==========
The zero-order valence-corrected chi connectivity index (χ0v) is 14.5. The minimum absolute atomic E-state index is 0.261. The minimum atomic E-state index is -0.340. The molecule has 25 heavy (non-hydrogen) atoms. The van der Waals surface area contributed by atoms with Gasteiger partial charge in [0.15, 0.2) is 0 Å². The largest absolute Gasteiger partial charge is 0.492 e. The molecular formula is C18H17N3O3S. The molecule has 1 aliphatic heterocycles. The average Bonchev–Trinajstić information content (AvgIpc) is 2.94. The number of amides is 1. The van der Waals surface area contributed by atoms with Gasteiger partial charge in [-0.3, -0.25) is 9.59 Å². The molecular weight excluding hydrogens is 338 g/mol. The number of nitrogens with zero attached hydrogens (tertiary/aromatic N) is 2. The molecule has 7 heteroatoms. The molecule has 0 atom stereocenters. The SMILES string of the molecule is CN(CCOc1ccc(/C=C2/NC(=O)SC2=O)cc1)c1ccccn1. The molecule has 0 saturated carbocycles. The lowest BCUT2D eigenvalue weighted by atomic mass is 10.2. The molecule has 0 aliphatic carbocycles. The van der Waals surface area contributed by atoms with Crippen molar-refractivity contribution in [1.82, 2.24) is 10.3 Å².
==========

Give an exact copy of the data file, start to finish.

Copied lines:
The zero-order valence-corrected chi connectivity index (χ0v) is 14.5. The minimum absolute atomic E-state index is 0.261. The minimum atomic E-state index is -0.340. The molecule has 25 heavy (non-hydrogen) atoms. The van der Waals surface area contributed by atoms with Gasteiger partial charge in [0.15, 0.2) is 0 Å². The largest absolute Gasteiger partial charge is 0.492 e. The molecular formula is C18H17N3O3S. The molecule has 1 aliphatic heterocycles. The average Bonchev–Trinajstić information content (AvgIpc) is 2.94. The number of amides is 1. The van der Waals surface area contributed by atoms with Gasteiger partial charge in [-0.3, -0.25) is 9.59 Å². The molecular weight excluding hydrogens is 338 g/mol. The number of nitrogens with zero attached hydrogens (tertiary/aromatic N) is 2. The molecule has 7 heteroatoms. The molecule has 0 atom stereocenters. The SMILES string of the molecule is CN(CCOc1ccc(/C=C2/NC(=O)SC2=O)cc1)c1ccccn1. The molecule has 0 saturated carbocycles. The lowest BCUT2D eigenvalue weighted by atomic mass is 10.2. The molecule has 0 aliphatic carbocycles. The van der Waals surface area contributed by atoms with Crippen molar-refractivity contribution in [1.82, 2.24) is 10.3 Å².